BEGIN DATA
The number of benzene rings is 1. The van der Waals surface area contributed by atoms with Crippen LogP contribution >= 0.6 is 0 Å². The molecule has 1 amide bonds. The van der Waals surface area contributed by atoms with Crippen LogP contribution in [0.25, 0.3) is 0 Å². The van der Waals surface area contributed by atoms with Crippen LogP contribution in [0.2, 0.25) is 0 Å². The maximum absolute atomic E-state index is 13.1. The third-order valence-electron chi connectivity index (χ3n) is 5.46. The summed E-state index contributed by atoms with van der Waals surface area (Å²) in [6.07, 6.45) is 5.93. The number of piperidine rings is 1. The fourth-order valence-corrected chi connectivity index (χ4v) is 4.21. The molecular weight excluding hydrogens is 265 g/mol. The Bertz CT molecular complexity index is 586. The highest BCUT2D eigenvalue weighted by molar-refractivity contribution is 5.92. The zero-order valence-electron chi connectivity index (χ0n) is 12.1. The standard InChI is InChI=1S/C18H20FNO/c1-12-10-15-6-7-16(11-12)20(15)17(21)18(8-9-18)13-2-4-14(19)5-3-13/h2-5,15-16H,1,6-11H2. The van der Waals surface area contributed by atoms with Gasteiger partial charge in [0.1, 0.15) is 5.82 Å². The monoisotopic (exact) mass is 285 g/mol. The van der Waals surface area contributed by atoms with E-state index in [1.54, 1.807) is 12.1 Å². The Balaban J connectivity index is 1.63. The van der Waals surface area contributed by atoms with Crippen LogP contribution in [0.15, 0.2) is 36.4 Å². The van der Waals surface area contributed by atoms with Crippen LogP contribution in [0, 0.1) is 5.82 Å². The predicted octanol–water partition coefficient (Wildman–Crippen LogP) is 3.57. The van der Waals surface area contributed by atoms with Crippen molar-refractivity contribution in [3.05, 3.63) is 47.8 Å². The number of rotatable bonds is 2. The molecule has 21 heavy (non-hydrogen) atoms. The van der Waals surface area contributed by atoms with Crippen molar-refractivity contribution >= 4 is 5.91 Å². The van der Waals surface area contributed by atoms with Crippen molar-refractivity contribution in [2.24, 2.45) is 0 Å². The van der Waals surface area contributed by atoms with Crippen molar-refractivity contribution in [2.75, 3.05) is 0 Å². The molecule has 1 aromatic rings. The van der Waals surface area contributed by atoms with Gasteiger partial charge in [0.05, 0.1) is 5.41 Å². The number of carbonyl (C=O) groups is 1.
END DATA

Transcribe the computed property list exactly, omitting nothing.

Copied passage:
The number of benzene rings is 1. The van der Waals surface area contributed by atoms with Crippen LogP contribution >= 0.6 is 0 Å². The molecule has 1 amide bonds. The van der Waals surface area contributed by atoms with Crippen LogP contribution in [0.25, 0.3) is 0 Å². The van der Waals surface area contributed by atoms with Crippen LogP contribution in [0.2, 0.25) is 0 Å². The maximum absolute atomic E-state index is 13.1. The third-order valence-electron chi connectivity index (χ3n) is 5.46. The summed E-state index contributed by atoms with van der Waals surface area (Å²) in [6.07, 6.45) is 5.93. The number of piperidine rings is 1. The fourth-order valence-corrected chi connectivity index (χ4v) is 4.21. The molecular weight excluding hydrogens is 265 g/mol. The Bertz CT molecular complexity index is 586. The highest BCUT2D eigenvalue weighted by molar-refractivity contribution is 5.92. The zero-order valence-electron chi connectivity index (χ0n) is 12.1. The standard InChI is InChI=1S/C18H20FNO/c1-12-10-15-6-7-16(11-12)20(15)17(21)18(8-9-18)13-2-4-14(19)5-3-13/h2-5,15-16H,1,6-11H2. The van der Waals surface area contributed by atoms with Gasteiger partial charge in [0.1, 0.15) is 5.82 Å². The monoisotopic (exact) mass is 285 g/mol. The van der Waals surface area contributed by atoms with E-state index in [1.54, 1.807) is 12.1 Å². The Balaban J connectivity index is 1.63. The van der Waals surface area contributed by atoms with Crippen LogP contribution in [0.15, 0.2) is 36.4 Å². The van der Waals surface area contributed by atoms with Crippen LogP contribution in [0, 0.1) is 5.82 Å². The predicted octanol–water partition coefficient (Wildman–Crippen LogP) is 3.57. The van der Waals surface area contributed by atoms with Crippen molar-refractivity contribution in [3.05, 3.63) is 47.8 Å². The number of rotatable bonds is 2. The molecule has 21 heavy (non-hydrogen) atoms. The van der Waals surface area contributed by atoms with Crippen molar-refractivity contribution >= 4 is 5.91 Å². The van der Waals surface area contributed by atoms with Crippen molar-refractivity contribution in [2.24, 2.45) is 0 Å². The van der Waals surface area contributed by atoms with Crippen molar-refractivity contribution in [2.75, 3.05) is 0 Å². The molecule has 1 aromatic rings. The van der Waals surface area contributed by atoms with Gasteiger partial charge in [0.05, 0.1) is 5.41 Å². The number of carbonyl (C=O) groups is 1.